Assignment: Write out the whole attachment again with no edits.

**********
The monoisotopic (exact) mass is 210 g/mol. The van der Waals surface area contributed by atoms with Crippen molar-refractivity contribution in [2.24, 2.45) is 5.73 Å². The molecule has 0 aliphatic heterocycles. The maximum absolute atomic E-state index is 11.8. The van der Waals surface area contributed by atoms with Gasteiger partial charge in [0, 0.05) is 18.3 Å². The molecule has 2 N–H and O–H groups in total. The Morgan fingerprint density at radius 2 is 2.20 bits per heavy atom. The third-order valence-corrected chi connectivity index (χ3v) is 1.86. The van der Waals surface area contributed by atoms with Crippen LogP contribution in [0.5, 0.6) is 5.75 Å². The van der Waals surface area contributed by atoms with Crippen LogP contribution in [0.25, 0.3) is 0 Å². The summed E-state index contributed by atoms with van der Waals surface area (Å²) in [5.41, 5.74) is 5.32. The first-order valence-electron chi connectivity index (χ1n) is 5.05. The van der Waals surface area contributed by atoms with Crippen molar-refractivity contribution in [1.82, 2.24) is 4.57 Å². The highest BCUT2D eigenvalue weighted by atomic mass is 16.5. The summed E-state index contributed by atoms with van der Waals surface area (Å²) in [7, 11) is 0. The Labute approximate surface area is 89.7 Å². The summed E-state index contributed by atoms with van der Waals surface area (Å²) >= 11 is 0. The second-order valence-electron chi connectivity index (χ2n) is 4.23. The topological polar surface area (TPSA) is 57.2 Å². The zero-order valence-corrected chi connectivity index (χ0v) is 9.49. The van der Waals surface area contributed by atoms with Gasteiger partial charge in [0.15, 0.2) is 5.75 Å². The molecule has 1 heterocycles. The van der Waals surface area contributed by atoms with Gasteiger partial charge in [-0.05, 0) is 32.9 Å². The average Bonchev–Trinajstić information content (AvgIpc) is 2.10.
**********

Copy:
The monoisotopic (exact) mass is 210 g/mol. The van der Waals surface area contributed by atoms with Crippen molar-refractivity contribution in [2.24, 2.45) is 5.73 Å². The molecule has 0 aliphatic heterocycles. The maximum absolute atomic E-state index is 11.8. The van der Waals surface area contributed by atoms with Gasteiger partial charge in [0, 0.05) is 18.3 Å². The molecule has 2 N–H and O–H groups in total. The Morgan fingerprint density at radius 2 is 2.20 bits per heavy atom. The third-order valence-corrected chi connectivity index (χ3v) is 1.86. The van der Waals surface area contributed by atoms with Crippen LogP contribution in [0.5, 0.6) is 5.75 Å². The van der Waals surface area contributed by atoms with Crippen LogP contribution in [0.25, 0.3) is 0 Å². The summed E-state index contributed by atoms with van der Waals surface area (Å²) in [5.41, 5.74) is 5.32. The first-order valence-electron chi connectivity index (χ1n) is 5.05. The van der Waals surface area contributed by atoms with Crippen molar-refractivity contribution in [1.82, 2.24) is 4.57 Å². The highest BCUT2D eigenvalue weighted by atomic mass is 16.5. The summed E-state index contributed by atoms with van der Waals surface area (Å²) in [7, 11) is 0. The Labute approximate surface area is 89.7 Å². The summed E-state index contributed by atoms with van der Waals surface area (Å²) >= 11 is 0. The second-order valence-electron chi connectivity index (χ2n) is 4.23. The topological polar surface area (TPSA) is 57.2 Å². The zero-order valence-corrected chi connectivity index (χ0v) is 9.49. The van der Waals surface area contributed by atoms with Gasteiger partial charge in [0.15, 0.2) is 5.75 Å². The molecule has 1 heterocycles. The van der Waals surface area contributed by atoms with Gasteiger partial charge in [-0.05, 0) is 32.9 Å². The average Bonchev–Trinajstić information content (AvgIpc) is 2.10.